The Respondent contends based on the preceding arguments and the more recent pertinent UDRP decisions, that it can be concluded that rather than the Respondent should be accused as it is in this present case, the Complainants can be accused of reverse domain name hijacking. When a complainant does not have exclusive use of a possible “generic” mark and a Respondent has registered the “generic” term(s) as a domain, then there is the possibility of “reverse domain name hijacking.

The Respondent contents that the attached English part of the said version aims to manifest the very nature and mission of the non profit charitable website which is under construction. Besides, as can be testified to by experts, the Chinese text itself is not only correct and standard but also beautiful and powerful linguistically and in content.

The Respondent also points to a number of cases and decisions in support of its contentions in relation to Reverse Domain Name Hijacking, which the Respondent considers applicable to the Complainants.

The Respondent considers that the involved Chinese generic or common word derives or creates the involved Pfizer’s Trademark, hence the latter trademark is identical and confusingly similar to the former word, not vice versa.

According to the Respondent, if identical or similar at all to the Complainants’ Chinese trademark, then the Respondent’s domain name is only partially identical, but not ever utterly identical or confusingly or deceptively similar to the latter, as discussed earlier and to be complemented later in this Response.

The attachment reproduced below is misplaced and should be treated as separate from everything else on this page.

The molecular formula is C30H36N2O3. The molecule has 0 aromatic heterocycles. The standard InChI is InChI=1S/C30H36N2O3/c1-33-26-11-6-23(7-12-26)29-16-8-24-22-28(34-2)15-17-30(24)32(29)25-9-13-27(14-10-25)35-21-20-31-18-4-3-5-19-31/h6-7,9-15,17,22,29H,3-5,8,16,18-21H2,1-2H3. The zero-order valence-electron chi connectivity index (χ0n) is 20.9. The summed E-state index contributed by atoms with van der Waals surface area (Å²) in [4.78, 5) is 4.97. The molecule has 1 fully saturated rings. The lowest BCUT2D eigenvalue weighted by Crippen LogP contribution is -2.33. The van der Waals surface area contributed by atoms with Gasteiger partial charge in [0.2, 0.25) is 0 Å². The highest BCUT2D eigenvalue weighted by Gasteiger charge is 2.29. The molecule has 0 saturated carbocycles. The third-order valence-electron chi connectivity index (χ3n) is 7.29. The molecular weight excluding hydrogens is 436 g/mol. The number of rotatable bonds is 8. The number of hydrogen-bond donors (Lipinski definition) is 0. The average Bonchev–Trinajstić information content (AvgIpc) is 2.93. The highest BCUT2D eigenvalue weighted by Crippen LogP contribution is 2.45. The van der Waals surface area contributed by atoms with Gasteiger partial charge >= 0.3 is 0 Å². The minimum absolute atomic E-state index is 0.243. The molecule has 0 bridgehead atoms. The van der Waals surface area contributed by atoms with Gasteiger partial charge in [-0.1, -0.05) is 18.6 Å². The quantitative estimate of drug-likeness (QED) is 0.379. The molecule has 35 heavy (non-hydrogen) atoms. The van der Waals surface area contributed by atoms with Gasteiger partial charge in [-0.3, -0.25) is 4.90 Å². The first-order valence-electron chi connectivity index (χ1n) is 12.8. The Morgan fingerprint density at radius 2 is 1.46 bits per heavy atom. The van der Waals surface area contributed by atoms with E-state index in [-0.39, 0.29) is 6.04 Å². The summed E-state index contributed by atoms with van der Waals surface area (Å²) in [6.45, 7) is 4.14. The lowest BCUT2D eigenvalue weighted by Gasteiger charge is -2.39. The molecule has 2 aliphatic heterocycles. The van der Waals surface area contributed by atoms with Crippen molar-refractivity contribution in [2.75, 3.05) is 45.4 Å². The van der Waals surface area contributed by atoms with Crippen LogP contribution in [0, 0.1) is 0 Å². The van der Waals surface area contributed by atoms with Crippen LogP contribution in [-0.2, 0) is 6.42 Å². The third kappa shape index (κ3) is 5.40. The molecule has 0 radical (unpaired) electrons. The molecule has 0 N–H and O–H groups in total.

The Respondent contends that on all the above bases of fact and law, the Respondent can fairly and legally reach and support the following conclusions:

The Complainant(s) Pfizer do(es) not exclusively own the disputed trademark, while the Respondent has each and every right to own its domain name;

What is most important, according to the Respondent, is that the Respondent has each and every reason to claim that the 辉瑞 is not the same as or confusingly similar to the trademark of the Complainants.

Due to a number of issues discussed by the Respondent at length including what it characterises as issues of international relations and law, the Respondent requests in essence that the Complaint be dismissed, and in particular requests the Panel to establish its arguments that it has its own right in its domain name, and that the domain name is not identical and/or confusingly similar to the Complainants’ Chinese trademark.

As to whether the Respondent has rights or legitimate interests in respect of the domain name (paragraph 4(a)(ii) of the Policy), the Respondent claims that it does.

In support of this contention, the Respondent states that before the Respondent received any notice of the dispute, there has been evidence of the Respondent’s use of, or demonstrable preparations to use, the domain name or a name corresponding to the domain name in connection with a bona fide offering of goods or services. The very fact of designing the Respondent’s involved website through nothing else but the domain name proper is the first evidence of its use; at the same time, there has been interactions including correspondence between the Respondent and the Website and customers which can further prove its use; the website’s construction process was not caused by the false intentions or the pretext which the Complainants accuse the Respondent of having, but by the sheer technical unavailability, as can be supported by expert witnesses: it was not possible to type Chinese characters in the browser before IE7 was launched and the Respondent just waited for the chance to launch this website; although the website is legitimately and explicably under construction, the very act of posting the sign of “Under Construction” and the actual and proven act of construction themselves also indicate the Respondent’s use of it; despite its delayed process of operation for the justifiable reason of construction, the Respondent has made all the substantial preparations for the final launching of nonprofit services (see Annexes).